I recently met with a writer for a session this week, and the woman was completely blocked. She had been given an opportunity to pitch an idea for an animated half-hour series to some heavy hitters. The opportunity came about because she had blogged about being a party girl and described an unusual hobby, which I cannot reveal, but it makes the lady who trains hawks look tame.
“Why me?” she whined.
I looked at her with amazement and said, “This is the chance of a lifetime!”
“I know, I know. But my mind is blank. What should I write about?”
“Don’t they want you to turn your blog into a TV show?”
“They didn’t say anything about my blog.”
“What did they say?”
She shrugged. I was really surprised at her bewildered response. “Maybe your show is about a young woman with a fascinating group of friends who all share this particular hobby and the extent to which it influences their lives. Your blog is full of amazing adventures. Write about what you know.”
She nodded. “Why didn’t I think of that?”
Another writer that I worked with this week had won a consultation with me in a raffle that I participated in at a conference in Los Angeles. A Christian network wanted him to pitch them a talk show based on his book about overcoming a life-threatening illness as a child. He sent me a one-page synopsis for a show about interviewing sports celebrities.
“They didn’t like it,” he said sadly.
“Why do you think?” I asked.
“I don’t know.”
“How many sports celebrities do you know?”
“Have you ever been a sports celebrity?
“Have you been on any talk shows or on the news because of your miraculous recovery?”
“Do you know other people who have overcome similar challenges?”
“So,” I said, “maybe your talk show should be about you interviewing other people who have overcome life-threatening diseases and other similar situations?”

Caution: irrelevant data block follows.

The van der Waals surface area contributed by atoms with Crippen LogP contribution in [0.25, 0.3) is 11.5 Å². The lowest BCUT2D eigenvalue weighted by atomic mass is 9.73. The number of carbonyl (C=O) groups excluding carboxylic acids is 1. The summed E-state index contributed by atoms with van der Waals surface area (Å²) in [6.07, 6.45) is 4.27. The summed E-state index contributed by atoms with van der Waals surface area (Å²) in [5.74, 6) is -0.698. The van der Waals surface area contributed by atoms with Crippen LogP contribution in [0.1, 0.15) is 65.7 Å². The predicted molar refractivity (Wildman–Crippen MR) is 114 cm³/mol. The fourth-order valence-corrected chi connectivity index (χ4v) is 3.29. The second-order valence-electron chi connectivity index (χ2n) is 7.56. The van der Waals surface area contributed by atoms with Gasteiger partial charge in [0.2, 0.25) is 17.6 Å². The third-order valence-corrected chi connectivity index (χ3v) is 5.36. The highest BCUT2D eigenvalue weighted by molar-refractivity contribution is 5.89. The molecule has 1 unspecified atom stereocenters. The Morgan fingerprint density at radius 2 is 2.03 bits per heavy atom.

His eyes lit up. “Yes, that’s a great idea. Why didn’t I think of it?”
I, too, resisted writing what I know until I began my recent thriller, The Book of Zev. While the book is not in any way autobiographical, I used many elements from my own life. It made the work that much more exhilarating and fun. I thought to myself, “Why didn’t I try this earlier?”
Many of us have the erroneous idea that writing means making something up and working from a completely blank page, like the loading programs in the film The Matrix. This is not a helpful belief, however, as our memories are not stored in orderly files. When we remember something, it’s not like finding an old photo; instead, our minds recreate the memory by re-combining the bits of information it has stored into a new version of the memory. The mind cannot serve up an exact history of an event. That’s part of the reason we write things down and document important experiences with videos and photos. On some level, we know that our memory is never completely accurate.
The trick with writing is to redefine the process not as a pure act of imagination in which we create completely new and original material, but rather to understand it more as a form of creative remembrance—a synthesis of what you know firsthand and what you know vicariously, through images seen in dreams, paintings, and films. Memories of stories you were told or overheard and anything you have thought or imagined, as well as whatever has happened to you. Like the loading program in The Matrix, when we make things up, we are assembling details from many other sources. So when writing characters, there is no need to struggle to invent them from scratch. Simply select someone from your own life that has some of the qualities you need for your story.
For example, one of my students was creating an animated comedy series and was completely stuck because he couldn’t imagine what kind of wife the blue-collar male character should have. When I suggested that he combine several ex-girlfriends—preferably ones he had lived with—the light bulb went on: “I can combine different women into a new character. Why didn’t I think of that?”
To recap, by altering our definition of creating, we can more easily move forward and get our work done.
Here’s to your successful writing!
Professor Marilyn Horowitz